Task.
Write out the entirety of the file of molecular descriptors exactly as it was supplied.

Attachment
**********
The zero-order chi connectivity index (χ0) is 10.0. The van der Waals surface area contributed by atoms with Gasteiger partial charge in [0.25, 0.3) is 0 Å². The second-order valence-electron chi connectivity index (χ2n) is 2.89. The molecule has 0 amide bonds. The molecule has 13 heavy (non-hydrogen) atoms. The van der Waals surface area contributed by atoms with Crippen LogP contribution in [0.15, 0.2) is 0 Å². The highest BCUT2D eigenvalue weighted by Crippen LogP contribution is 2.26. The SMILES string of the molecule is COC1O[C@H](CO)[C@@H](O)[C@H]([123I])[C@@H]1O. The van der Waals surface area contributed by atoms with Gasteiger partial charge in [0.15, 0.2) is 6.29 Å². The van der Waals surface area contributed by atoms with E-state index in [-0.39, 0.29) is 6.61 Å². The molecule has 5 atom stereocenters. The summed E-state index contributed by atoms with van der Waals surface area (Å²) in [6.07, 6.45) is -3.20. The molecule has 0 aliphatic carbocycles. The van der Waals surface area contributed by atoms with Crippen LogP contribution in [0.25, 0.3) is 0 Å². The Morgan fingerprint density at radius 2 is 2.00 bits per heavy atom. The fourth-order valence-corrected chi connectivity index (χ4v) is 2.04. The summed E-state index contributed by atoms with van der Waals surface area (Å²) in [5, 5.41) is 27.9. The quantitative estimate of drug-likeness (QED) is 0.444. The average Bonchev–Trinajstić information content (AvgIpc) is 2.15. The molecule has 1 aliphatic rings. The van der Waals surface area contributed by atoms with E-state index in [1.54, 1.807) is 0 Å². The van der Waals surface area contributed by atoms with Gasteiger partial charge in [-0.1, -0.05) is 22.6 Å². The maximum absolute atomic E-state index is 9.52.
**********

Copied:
The zero-order chi connectivity index (χ0) is 10.0. The van der Waals surface area contributed by atoms with Gasteiger partial charge in [0.25, 0.3) is 0 Å². The second-order valence-electron chi connectivity index (χ2n) is 2.89. The molecule has 0 amide bonds. The molecule has 13 heavy (non-hydrogen) atoms. The van der Waals surface area contributed by atoms with Crippen LogP contribution in [0.15, 0.2) is 0 Å². The highest BCUT2D eigenvalue weighted by Crippen LogP contribution is 2.26. The SMILES string of the molecule is COC1O[C@H](CO)[C@@H](O)[C@H]([123I])[C@@H]1O. The van der Waals surface area contributed by atoms with Gasteiger partial charge in [0.15, 0.2) is 6.29 Å². The van der Waals surface area contributed by atoms with E-state index in [-0.39, 0.29) is 6.61 Å². The molecule has 5 atom stereocenters. The summed E-state index contributed by atoms with van der Waals surface area (Å²) in [6.07, 6.45) is -3.20. The molecule has 0 aliphatic carbocycles. The van der Waals surface area contributed by atoms with Crippen LogP contribution in [0.25, 0.3) is 0 Å². The Morgan fingerprint density at radius 2 is 2.00 bits per heavy atom. The fourth-order valence-corrected chi connectivity index (χ4v) is 2.04. The summed E-state index contributed by atoms with van der Waals surface area (Å²) in [5, 5.41) is 27.9. The quantitative estimate of drug-likeness (QED) is 0.444. The average Bonchev–Trinajstić information content (AvgIpc) is 2.15. The molecule has 1 aliphatic rings. The van der Waals surface area contributed by atoms with E-state index in [1.54, 1.807) is 0 Å². The van der Waals surface area contributed by atoms with Gasteiger partial charge in [-0.1, -0.05) is 22.6 Å². The maximum absolute atomic E-state index is 9.52.